Henry Ford didn’t invent the automobile. Rather, he took a machine that was merely the interest of curious hobbyists and made it available to everyday Americans.
Does that sound like another household name – Steve Jobs, perhaps?
The co-founder of Apple Inc. (AAPL) didn’t invent the personal computer. He simply took a machine that appealed to a specific niche and made it mainstream.
And ever since, Apple has proven again and again to be more curator than inventor.
It takes an idea, refines and improves it, and creates a premium product that’s accessible to the average consumer.
Apple didn’t invent the first personal music player, tablet computer, or smartphone. But by using its tried and true recipe, it has succeeded in swallowing up significant shares of various markets, all while amassing a cult following and a massive cash hoard along the way.
Following the launch of the iPhone 6S and iPad Pro this past September, rumors began to swirl that the crew at Cupertino has its sights set on an ambitious new project – an electric car.
The rumors stem in large part from three things: Apple’s hiring of several well-known auto experts, a lawsuit with car battery company A123 Systems over poaching employees, and applications for autonomous vehicle testing in California.
Oh, and CNN also reported that Apple plans to release the “iCar” before the end of the decade.
The Rise of the Electric Vehicle
The electric car is becoming the future of the auto industry, and there are huge profits in store for whoever can create an affordable vehicle that appeals to the masses.
Elon Musk, founder of Tesla Motors Inc. (TSLA) – has been compared to Henry Ford as he attempts to build his electric car empire. Other automakers have risen to meet the challenge, too – Chevrolet’s Volt, Nissan’s Leaf, and the BMW i3 are but a few examples.
The electric car’s adoption hasn’t been without a few speed bumps, however.
Despite significant federal and state tax incentives, concerns about range, price, and falling gas prices have hurt the electric car’s progress.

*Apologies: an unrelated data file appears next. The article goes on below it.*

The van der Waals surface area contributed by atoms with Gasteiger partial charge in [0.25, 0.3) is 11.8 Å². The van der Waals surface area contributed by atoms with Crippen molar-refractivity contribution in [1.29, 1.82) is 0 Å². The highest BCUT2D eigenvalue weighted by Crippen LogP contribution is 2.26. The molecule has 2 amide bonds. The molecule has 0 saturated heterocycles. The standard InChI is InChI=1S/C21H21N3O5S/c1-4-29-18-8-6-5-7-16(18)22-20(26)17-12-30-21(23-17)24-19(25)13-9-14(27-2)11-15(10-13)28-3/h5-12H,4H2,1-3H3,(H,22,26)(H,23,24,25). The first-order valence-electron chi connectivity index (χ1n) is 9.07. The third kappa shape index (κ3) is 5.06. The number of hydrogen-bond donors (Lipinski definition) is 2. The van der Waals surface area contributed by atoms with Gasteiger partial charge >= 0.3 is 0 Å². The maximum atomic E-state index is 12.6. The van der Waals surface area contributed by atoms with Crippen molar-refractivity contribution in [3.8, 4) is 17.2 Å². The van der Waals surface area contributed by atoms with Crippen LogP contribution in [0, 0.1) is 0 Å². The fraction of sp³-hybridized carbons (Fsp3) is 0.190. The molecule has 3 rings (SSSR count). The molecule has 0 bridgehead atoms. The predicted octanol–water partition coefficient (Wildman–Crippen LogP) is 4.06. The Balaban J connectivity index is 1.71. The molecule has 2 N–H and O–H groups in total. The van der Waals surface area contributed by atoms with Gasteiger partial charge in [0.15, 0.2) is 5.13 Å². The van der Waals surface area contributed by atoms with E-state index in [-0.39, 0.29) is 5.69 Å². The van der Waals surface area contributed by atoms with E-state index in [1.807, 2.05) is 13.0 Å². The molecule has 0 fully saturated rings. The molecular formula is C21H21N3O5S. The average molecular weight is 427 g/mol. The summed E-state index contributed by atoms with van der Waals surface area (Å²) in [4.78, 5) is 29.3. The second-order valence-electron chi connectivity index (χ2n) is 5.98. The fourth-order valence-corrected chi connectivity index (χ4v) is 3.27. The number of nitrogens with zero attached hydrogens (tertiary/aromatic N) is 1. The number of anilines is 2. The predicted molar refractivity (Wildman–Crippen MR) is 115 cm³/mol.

Tesla’s Model S is an excellent car by any standard, but its nearly $70,000 price tag makes most buyers hesitate. And the newly released Model X carries a hefty price tag, as well. Less expensive electric vehicles (EVs) only have a range of 100 miles at most, so many consumers opt for a hybrid. The market has yet to see a vehicle combine affordability, range, and a premium experience all in one package.
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Apple aims to fill that niche. And if it succeeds, it will dominate the auto industry of the future as Henry Ford dominated the early 20th century.
Apple Poised to Dominate
Now, why is Apple poised to dominate this industry? Four reasons…
The company has a longstanding culture of innovation. And with its recently acquired employees, it’s ready to capitalize on the rapidly advancing battery industry and manufacture the ultimate EV battery that will offer both relative affordability and unprecedented range. The iCar will likely boast a wide array of technological advances, perhaps even the rumored autonomous driving capability.
Design folk hero Jony Ive is a well-known car enthusiast and has been rumored to frown upon the “tasteless” auto designs of Detroit. He and his team will be able to apply his signature design principles to create a truly distinctive and premium product.
Apple is one of the most powerful brands in the world. Between its advertising power and horde of groupies, the company instantly garners immense media attention. Plus, its vehicle will likely operate seamlessly within the Apple ecosystem, fully integrating iOS and OSX, adding to its appeal. And as the king of affordable luxury, Apple’s products are priced highly enough to make them premium, but not so high as to make them inaccessible to most Americans.
Perhaps most importantly, Apple will win the EV battle because of its enormous cash reserves. The tech giant could leverage its $203 billion war chest to scale up in even the capital-intensive auto industry. To put its liquidity into perspective, Paul La Monica of CNN Money reports that Apple has the cash to buy every professional sports team in America. It could easily swallow Tesla. And if it applied that cash hoard toward the EV industry, who’s to say it can be stopped?
Years from now, when a retired Tim Cook is interviewed about Apple’s entry into the auto industry, he might echo the sentiments of Mike Markkula as he reflected upon his 1997 investment in a tiny tech startup in Silicon Valley:
“We couldn’t lose.”
Carl T. Delfeld